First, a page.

Cover your back

I’m slightly wary of including this one. In fact, I think a lot of the over-use of queries by translators is probably sub-consciously prompted by a desire to avoid taking responsibility for the final product. (You can’t – it’s what you’re being paid for!) However, there are some exceptions to this rule. Where the source text is truly ropy (see above) then it’s worth mentioning it, in the politest possible terms – and perhaps rephrasing it as praise for one’s own work rather than criticism.

And where there is a specific issue which you really can’t resolve and can’t be expected to take responsibility for, then you may want that on record. I have one client who often asks me to translate software documentation while the software itself is still at the localisation stage. As a result, the target language screenshots are not necessarily available. I always flag this issue up to the client and specifically remind them that they will need to check my translations (with relevant sections highlighted) against the final target language version of the software, website etc.

How NOT to build your translator brand on Twitter


I should start by saying that I’m not keen on the whole concept of “person as brand”. (And one of the many benefits of not being brand-conscious is that you’re less likely to commit any of the crimes listed below.) However, the reality is that many translators are on Twitter to consciously build their brand, and there’s certainly an argument that, simply by connecting with colleagues and with existing or potential clients, your “brand” is at stake even if you deny its very existence.

Having got that caveat out of the way, here are some of my least favourite ways in which some over-enthusiastic advocates of personal branding are using Twitter (and helping to ruin it for the rest of us!).


I’m surprised at the number of translators who think it’s acceptable (let alone desirable) to post a generic advert for their services on a daily basis. This:

  • will annoy your followers
  • will give the impression that you are desperate for business
  • will negate any impact that a well-designed advert might have.


There seems to be a category of translator who has decided that the best way to project a professional image is to flood their Twitter feed with articles about marketing and business techniques. If you genuinely have insights to share, then please do so. (There are plenty of translator-entrepreneurs out there who have a lot to teach their colleagues.) However, if all you are doing is rehashing yet another tired list of “marketing tips”, “advice on obtaining direct clients”, “looking after your customer”, then please don’t. You will fool nobody.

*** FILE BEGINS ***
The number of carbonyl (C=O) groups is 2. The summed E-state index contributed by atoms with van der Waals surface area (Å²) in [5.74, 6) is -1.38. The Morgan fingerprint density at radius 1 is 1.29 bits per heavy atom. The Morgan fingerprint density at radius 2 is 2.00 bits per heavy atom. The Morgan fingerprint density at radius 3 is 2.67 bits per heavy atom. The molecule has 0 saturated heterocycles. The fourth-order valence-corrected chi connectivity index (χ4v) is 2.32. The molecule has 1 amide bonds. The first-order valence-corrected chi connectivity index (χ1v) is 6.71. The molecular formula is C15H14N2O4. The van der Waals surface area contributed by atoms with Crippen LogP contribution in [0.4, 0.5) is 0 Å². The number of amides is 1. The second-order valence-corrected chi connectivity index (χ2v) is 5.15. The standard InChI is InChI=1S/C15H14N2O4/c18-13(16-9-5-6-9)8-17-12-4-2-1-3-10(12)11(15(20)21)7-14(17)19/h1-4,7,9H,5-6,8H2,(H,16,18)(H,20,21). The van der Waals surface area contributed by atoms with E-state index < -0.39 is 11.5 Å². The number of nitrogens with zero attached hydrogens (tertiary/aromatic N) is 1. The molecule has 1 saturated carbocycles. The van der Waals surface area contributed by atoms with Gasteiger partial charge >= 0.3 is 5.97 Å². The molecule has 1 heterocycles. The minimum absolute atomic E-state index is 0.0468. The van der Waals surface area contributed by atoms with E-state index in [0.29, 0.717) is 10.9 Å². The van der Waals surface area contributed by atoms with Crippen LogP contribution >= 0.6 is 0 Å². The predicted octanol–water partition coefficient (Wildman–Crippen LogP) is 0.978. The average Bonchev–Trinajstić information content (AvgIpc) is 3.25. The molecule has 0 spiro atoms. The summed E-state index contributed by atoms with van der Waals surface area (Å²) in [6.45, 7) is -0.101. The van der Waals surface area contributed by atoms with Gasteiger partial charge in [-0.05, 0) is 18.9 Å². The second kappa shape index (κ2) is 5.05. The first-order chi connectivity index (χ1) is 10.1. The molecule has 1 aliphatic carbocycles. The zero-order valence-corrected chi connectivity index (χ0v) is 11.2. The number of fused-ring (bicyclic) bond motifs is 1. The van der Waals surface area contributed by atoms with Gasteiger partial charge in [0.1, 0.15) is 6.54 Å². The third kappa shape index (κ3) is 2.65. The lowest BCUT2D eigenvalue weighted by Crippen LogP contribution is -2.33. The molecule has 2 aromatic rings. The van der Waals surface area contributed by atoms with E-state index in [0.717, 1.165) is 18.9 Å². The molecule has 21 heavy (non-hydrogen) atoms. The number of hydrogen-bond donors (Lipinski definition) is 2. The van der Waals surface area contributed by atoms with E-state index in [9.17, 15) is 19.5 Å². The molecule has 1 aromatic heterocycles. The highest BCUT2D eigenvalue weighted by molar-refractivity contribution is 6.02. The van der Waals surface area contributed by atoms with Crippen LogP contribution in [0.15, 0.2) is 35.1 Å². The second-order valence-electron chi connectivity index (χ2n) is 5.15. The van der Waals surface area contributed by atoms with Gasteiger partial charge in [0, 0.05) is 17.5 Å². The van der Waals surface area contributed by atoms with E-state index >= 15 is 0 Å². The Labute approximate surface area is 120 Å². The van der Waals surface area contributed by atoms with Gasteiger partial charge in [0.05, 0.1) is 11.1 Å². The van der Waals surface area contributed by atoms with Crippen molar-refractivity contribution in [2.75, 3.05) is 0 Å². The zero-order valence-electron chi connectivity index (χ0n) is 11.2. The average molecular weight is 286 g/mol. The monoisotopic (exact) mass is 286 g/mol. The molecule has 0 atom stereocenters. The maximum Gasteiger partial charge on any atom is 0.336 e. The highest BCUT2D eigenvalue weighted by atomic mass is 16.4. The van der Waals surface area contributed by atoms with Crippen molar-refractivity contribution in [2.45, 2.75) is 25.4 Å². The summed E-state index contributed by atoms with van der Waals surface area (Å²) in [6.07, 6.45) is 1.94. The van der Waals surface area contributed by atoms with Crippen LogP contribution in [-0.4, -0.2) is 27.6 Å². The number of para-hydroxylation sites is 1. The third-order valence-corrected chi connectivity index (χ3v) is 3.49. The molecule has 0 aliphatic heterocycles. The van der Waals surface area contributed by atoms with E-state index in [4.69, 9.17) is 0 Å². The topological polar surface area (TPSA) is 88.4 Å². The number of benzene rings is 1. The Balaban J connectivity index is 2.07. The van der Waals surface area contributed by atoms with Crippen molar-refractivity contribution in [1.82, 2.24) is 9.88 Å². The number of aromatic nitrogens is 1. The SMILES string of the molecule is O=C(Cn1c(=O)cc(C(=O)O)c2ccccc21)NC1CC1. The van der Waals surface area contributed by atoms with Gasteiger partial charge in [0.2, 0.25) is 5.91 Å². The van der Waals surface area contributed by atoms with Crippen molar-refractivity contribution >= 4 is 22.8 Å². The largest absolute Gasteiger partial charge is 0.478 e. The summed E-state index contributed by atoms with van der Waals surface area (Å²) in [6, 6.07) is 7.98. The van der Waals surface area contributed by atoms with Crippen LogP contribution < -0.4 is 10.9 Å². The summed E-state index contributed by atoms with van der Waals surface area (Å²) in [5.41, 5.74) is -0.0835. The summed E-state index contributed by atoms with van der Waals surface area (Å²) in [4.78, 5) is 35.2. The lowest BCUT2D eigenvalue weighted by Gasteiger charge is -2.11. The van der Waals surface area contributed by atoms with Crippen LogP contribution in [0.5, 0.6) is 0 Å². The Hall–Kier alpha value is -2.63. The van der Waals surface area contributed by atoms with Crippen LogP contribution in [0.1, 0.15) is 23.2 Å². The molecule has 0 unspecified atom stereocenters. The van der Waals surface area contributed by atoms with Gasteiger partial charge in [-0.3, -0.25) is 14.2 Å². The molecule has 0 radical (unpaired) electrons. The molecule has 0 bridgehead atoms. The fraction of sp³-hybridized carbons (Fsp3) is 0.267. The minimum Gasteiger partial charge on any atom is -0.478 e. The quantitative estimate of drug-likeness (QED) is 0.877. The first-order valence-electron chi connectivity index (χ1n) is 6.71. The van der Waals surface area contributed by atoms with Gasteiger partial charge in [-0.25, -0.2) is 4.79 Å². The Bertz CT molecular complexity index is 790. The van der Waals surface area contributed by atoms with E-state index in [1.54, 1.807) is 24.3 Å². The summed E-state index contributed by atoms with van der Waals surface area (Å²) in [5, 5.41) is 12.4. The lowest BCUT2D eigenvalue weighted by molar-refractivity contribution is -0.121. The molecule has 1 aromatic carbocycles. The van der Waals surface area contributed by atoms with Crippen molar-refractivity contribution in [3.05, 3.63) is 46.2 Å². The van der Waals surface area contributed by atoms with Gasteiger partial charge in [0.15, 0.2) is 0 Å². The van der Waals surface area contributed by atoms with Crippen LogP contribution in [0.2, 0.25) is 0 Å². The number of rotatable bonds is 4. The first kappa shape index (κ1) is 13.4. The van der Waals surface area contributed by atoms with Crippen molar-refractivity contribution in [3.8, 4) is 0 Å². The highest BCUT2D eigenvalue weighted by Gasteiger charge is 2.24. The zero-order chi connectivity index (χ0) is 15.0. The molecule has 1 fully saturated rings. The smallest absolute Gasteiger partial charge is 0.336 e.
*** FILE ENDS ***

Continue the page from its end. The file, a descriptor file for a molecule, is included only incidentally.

Another common Tweet runs along the lines, “X% of the world’s population don’t read English. Why you should translate your website.” Who is this aimed at? Most of the followers of any translation-focused account fall into one of two camps: members of the translation industry (translators, LSPs, clients etc.); others (friends, family, social connections, old schoolfriends etc.). The members of the first camp have already got this message. The members of the second camp are not interested in it. Repeating the message ad nauseum will just annoy both groups (and make you look like an idiot along the way).


So what should people post? A good starting point is to restrict yourself to content that ticks at least one of the following boxes:

  • interesting
  • useful
  • funny.

In other words, instead of “building your brand”, just behave like the kind of human being that others might want to interact with. After all, we spend a lot of time saying that human beings are better than computers when it comes to translation. And we’re better than brands, too.

Copywriting and transcreation: a marriage made in hell?

On 8/10/16, I attended the ITI Scottish Network autumn event. Titled “Copywriting and transcreation: a marriage made in hell?”, it was delivered by Bill Maslen of The WordGym, and provided an interesting insight into the creative end of the translation industry. The points Bill made about understanding clients’ needs, the intended audience, and the purpose of the text are, in my opinion, applicable to all texts.